How to Make a Message in a Bottle (The Wrong Way)
I am often asked how to make a message in a bottle, and I never know quite what to say. See, I find them–I don’t make them. You might as well ask me how to make the bottle itself. (Ah, you melt some sand, see, and poke a metal straw into it and blow…).
I’m not sure I can tell you how to make a message in a bottle, but I can definitely tell you how not to. That’s because I have found a TON of failed messages in bottles over the years. This is the first in a series of posts that will respond to the question “How do I make a message in a bottle?” by showing you what not to do.
(Have YOU made a message in a bottle? What are your tips and tricks? Share your ideas by commenting below!)
This first message in a bottle falls into a category I have coined: “mess in a bottle”. Just check out the carnage wrought upon this poor letter by the author and executioner:
The paper looked like a hopeless glop. But I could just barely make out light blue lines (i.e., notebook paper), so I tried to recover the message. But how did it get this way?
How to Make a Message in a Bottle That Leaks Like a Sieve
The most striking feature of this bottled note (other than the mangled innards) is that it is a beer bottle sealed with a wine cork. The impulse is right. The bottle needs to be sealed, after all. But the execution of it here results in a mutant beer / wine Frankenbottle…
A monster is born: A beer bottle containing a message was sealed with a shaved, synthetic wine stopper.
The sender of this bottle (after several beers, I assume) decided to shave the cork and just kind of cram it in there and hope for the best (it was a man, guaranteed 😉 ) This would be bad enough if the cork were real cork, but this synthetic plastic cork nonsense doomed the bottle from the start. Real cork would at least absorb water and expand to try to fit the neck of the bottle, but this rubber garbage does no such thing.
The result? This message in a bottle leaked from the moment it splashed into the sea.
How to Make a Message in a Bottle Disappear
Despite the masochistic author’s attempts to kill this message in a bottle before it even had a chance, it actually managed to wash ashore with paper inside. So, being a dutiful messenger of the sea, I hauled it 2000 miles home where I could devote a day of my precious limited time on earth to taking it apart and trying to find the person behind the note.
The process you see below unfolded over the course of two full days.
It was a long shot to start with, but I was amazed by how much paper I got out of the bottle intact!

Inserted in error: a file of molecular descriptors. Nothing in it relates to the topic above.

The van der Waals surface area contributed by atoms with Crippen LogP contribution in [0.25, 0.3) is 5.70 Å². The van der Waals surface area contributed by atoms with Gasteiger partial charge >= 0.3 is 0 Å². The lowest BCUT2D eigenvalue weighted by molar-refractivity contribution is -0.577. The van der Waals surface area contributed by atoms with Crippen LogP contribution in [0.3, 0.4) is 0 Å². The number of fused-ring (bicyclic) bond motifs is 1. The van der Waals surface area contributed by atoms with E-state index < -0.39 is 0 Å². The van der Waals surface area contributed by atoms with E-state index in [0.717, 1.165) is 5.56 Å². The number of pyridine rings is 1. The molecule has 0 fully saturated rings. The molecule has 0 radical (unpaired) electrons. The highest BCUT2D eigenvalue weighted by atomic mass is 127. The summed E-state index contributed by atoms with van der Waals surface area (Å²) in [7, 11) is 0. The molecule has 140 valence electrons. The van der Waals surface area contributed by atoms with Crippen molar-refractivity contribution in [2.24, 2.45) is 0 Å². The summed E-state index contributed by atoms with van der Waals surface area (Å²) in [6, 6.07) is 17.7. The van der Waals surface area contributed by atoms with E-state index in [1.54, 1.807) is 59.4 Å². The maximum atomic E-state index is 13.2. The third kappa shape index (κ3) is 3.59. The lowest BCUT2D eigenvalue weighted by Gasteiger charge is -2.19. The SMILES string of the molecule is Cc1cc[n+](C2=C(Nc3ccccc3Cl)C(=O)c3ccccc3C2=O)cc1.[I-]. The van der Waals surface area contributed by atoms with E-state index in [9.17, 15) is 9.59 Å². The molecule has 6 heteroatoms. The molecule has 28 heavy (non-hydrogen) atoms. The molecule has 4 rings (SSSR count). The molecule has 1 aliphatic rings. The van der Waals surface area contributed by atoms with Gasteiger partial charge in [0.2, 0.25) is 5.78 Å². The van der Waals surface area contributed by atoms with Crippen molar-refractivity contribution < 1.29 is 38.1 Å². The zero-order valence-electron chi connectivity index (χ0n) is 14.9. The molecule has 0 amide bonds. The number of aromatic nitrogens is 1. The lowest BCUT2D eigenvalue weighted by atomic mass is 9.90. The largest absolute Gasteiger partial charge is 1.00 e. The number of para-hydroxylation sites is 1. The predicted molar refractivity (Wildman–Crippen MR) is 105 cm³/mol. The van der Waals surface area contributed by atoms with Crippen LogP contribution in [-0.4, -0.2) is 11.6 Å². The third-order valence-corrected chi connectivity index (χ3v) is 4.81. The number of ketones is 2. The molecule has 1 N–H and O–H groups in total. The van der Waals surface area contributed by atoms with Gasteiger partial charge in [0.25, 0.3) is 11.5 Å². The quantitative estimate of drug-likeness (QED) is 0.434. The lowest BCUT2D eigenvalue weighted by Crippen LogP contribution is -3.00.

The striking feature of the paper is its blankness. I tried every trick I know to reveal something–anything–on this paper. Photography tricks, UV blacklight, etc. Nothing came of it.
This sender probably wrote their message in pen or something with a felt tip, since there aren’t even any indentations. Ball point pens usually leave indentations, whereas markers and felt pens generally do not.
But most importantly, this sender did not use pencil, which is by far the most reliable for surviving the harshness of the ocean, sun, etc., as discussed auf Deutsh by my friend Peter over at Driftline Flaschenposten.
(Click here to see a message that was begun in pencil, which is still visible, then switched to ballpoint pen, which was only readable because the ballpoint pen left impressions.)
It’s too bad that I will never meet the person who sent this message in a bottle. Based on their evident love of beer (they must have been a wee bit tipsy when they thought shaving the cork was a good idea) I bet we would have gotten along great!
How to Make a Message in a Bottle the Wrong Way, Summarized
Ye who wish to know how to make a message in a bottle, take into thy hearts the following commandments taught by the mess in a bottle above:
- Do not combine mismatched bottles and “sealing technology” (i.e., caps, corks, etc.), for verily I say unto thee–it is an abomination. That is: if you are sending a beer bottle as above, don’t seal it with a bloody wine cork. It’s…it’s just…wrooong!
And if you do, for the love of God, don’t use a crappy rubber fake cork and then shave it. The only thing those rubber corks are good for is choking wildlife, so let’s not be sadistic, hey? If you insist on using a beer bottle with a wine cork, use real cork, and don’t shave it. Either make it fit or find a different way. Maybe go fetch that wine bottle you got the cork from, ya crazy drunk!
- Tattoo this on your forehead: DO NOT USE INK PENS. Generally, ballpoint ink doesn’t survive the bottle’s time at sea. As for markers: Permanent markers show promise, but as of now I would say avoid anything with a felt tip.
Stay tuned for more information on how to make a message in a bottle! Or at least more information on how NOT to make one 🙂
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